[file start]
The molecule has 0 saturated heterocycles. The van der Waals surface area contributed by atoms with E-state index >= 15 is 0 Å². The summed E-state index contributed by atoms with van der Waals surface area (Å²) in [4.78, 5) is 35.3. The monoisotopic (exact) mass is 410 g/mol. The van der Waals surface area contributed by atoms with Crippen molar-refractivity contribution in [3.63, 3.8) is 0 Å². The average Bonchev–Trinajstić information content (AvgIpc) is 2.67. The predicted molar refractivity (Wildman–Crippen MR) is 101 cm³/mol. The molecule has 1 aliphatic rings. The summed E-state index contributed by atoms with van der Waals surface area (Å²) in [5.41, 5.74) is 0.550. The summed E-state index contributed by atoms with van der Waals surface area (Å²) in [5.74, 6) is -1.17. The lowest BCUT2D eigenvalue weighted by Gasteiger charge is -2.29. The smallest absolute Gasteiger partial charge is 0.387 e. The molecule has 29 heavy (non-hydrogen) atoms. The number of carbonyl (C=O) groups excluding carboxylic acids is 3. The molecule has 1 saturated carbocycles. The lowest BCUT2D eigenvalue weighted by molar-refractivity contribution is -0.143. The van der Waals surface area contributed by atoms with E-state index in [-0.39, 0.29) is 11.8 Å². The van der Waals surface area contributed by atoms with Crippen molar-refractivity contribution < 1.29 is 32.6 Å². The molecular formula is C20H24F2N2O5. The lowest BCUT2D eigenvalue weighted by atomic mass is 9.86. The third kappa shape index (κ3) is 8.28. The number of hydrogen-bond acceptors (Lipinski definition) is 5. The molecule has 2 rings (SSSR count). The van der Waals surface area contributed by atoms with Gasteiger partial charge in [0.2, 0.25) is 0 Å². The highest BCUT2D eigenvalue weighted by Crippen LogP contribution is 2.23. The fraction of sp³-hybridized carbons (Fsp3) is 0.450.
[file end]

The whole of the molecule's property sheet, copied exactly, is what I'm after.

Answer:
The molecule has 0 saturated heterocycles. The van der Waals surface area contributed by atoms with E-state index >= 15 is 0 Å². The summed E-state index contributed by atoms with van der Waals surface area (Å²) in [4.78, 5) is 35.3. The monoisotopic (exact) mass is 410 g/mol. The van der Waals surface area contributed by atoms with Crippen molar-refractivity contribution in [3.63, 3.8) is 0 Å². The average Bonchev–Trinajstić information content (AvgIpc) is 2.67. The predicted molar refractivity (Wildman–Crippen MR) is 101 cm³/mol. The molecule has 1 aliphatic rings. The summed E-state index contributed by atoms with van der Waals surface area (Å²) in [5.41, 5.74) is 0.550. The summed E-state index contributed by atoms with van der Waals surface area (Å²) in [5.74, 6) is -1.17. The lowest BCUT2D eigenvalue weighted by Gasteiger charge is -2.29. The smallest absolute Gasteiger partial charge is 0.387 e. The molecule has 29 heavy (non-hydrogen) atoms. The number of carbonyl (C=O) groups excluding carboxylic acids is 3. The molecule has 1 saturated carbocycles. The lowest BCUT2D eigenvalue weighted by molar-refractivity contribution is -0.143. The van der Waals surface area contributed by atoms with E-state index in [-0.39, 0.29) is 11.8 Å². The van der Waals surface area contributed by atoms with Crippen molar-refractivity contribution < 1.29 is 32.6 Å². The molecular formula is C20H24F2N2O5. The lowest BCUT2D eigenvalue weighted by atomic mass is 9.86. The third kappa shape index (κ3) is 8.28. The number of hydrogen-bond acceptors (Lipinski definition) is 5. The molecule has 2 rings (SSSR count). The van der Waals surface area contributed by atoms with Gasteiger partial charge in [0.2, 0.25) is 0 Å². The highest BCUT2D eigenvalue weighted by Crippen LogP contribution is 2.23. The fraction of sp³-hybridized carbons (Fsp3) is 0.450.